i met richard the other day.
he was having a hard time with the washer. it slyly eats a couple extra quarters. we all know this. i lose count, too. most of us are irritated but sadly, don't care. but richard, well, that could mean a whole snack or bus ride or coffee or ten minutes in the dryer.
he can't stop talking to himself. i don't mind, even if his pants are falling down while he does it. everyone moves away from him. he insists that someone took his other shirt. the laundry attendant smiles kindly, gives him one from the lost and found.
so we talk. about school (he studied engineering, he proves this by pulling out his greasy old transcripts.) i believe him.
he says, i could do it, you see. i could do it.
i can't do advanced linear algebra, but richard can.
but something went wrong in 1989. you can see his grades dropping: withdrawel pass, withdrawel, withdrawel fail. fail.
so now he's at the dryer asking me to figure out which one pays up and which one pays down. i guide his cut-up hand to the top coin drop.
he tells me his fingers are still cut up from "doin' somebody else's yard work. it's the only way i get by." he's not begging, just telling.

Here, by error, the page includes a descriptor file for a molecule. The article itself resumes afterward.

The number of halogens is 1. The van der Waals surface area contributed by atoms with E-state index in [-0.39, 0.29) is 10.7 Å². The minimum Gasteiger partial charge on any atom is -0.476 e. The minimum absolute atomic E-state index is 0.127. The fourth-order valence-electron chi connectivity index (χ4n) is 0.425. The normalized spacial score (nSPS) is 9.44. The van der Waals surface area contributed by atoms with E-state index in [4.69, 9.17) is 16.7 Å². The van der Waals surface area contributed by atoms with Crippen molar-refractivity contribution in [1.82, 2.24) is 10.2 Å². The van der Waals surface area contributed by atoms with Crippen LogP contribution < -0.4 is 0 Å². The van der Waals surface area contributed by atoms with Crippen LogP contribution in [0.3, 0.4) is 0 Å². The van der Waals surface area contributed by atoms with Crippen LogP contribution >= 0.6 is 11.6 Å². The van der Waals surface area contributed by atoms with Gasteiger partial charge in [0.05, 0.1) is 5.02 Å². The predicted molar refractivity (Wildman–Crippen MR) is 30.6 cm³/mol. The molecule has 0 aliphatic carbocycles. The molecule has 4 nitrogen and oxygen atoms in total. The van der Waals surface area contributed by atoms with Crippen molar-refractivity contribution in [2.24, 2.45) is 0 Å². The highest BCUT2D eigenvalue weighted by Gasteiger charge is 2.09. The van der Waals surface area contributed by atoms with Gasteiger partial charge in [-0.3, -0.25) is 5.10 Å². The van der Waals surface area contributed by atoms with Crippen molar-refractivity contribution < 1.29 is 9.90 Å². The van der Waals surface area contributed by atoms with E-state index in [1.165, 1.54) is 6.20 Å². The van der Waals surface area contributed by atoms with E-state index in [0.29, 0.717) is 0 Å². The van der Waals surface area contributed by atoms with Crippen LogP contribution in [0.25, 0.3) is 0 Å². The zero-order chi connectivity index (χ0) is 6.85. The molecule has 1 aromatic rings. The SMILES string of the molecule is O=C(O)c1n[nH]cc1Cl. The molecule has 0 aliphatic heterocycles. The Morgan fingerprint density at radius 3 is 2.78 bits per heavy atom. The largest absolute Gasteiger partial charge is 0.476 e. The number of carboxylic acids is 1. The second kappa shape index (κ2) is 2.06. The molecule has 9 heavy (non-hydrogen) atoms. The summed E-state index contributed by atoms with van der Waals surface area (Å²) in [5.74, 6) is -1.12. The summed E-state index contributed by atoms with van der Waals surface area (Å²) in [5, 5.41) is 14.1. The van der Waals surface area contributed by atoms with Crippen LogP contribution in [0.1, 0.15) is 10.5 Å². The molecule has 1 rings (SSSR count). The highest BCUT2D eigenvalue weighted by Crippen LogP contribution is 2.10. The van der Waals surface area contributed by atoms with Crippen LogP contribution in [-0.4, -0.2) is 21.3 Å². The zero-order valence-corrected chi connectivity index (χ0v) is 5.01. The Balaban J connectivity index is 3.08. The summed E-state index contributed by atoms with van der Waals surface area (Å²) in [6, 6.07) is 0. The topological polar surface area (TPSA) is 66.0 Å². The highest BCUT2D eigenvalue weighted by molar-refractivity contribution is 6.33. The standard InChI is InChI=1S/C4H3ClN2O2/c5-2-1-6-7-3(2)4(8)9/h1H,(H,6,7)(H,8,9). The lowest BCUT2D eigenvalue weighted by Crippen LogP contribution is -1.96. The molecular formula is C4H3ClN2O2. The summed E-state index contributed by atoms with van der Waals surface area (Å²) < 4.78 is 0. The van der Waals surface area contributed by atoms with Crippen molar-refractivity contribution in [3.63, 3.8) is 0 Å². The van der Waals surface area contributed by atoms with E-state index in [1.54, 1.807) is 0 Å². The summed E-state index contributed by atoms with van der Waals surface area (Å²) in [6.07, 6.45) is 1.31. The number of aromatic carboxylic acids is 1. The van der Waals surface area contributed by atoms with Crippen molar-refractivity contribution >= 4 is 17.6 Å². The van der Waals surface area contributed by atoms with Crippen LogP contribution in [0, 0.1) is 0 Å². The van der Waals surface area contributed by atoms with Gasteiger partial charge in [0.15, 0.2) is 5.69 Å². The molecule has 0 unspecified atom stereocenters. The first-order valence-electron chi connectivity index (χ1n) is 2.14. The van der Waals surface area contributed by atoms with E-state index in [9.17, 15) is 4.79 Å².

i have lots of bandaids in my bag in case of blisters. so i give a bunch to him, we talk about handwashing, and he tries to give me a quarter.
he tells me i'm a nice nurse. i tell him he's really smart.
i offer him my extra apple, munching on mine so he knows we're sharing, not gifting.
he says "i got bad teeth and i got some soft donuts in my bag." his plastic bag that he brought his dirty laundry in.
i start folding my laundry, he politely looks away when i fold underwear and camisoles.
i start thinking about diabetes and poverty, how i can understand how much it would hurt to eat an apple with so many teeth missing. but no whole food, no soup, no nourishment in richard's life.
i tell him i've gotta go home. we shake hands; say "it was nice to meet you." he likes that, you can see. don't we all? what is it like to be so invisible?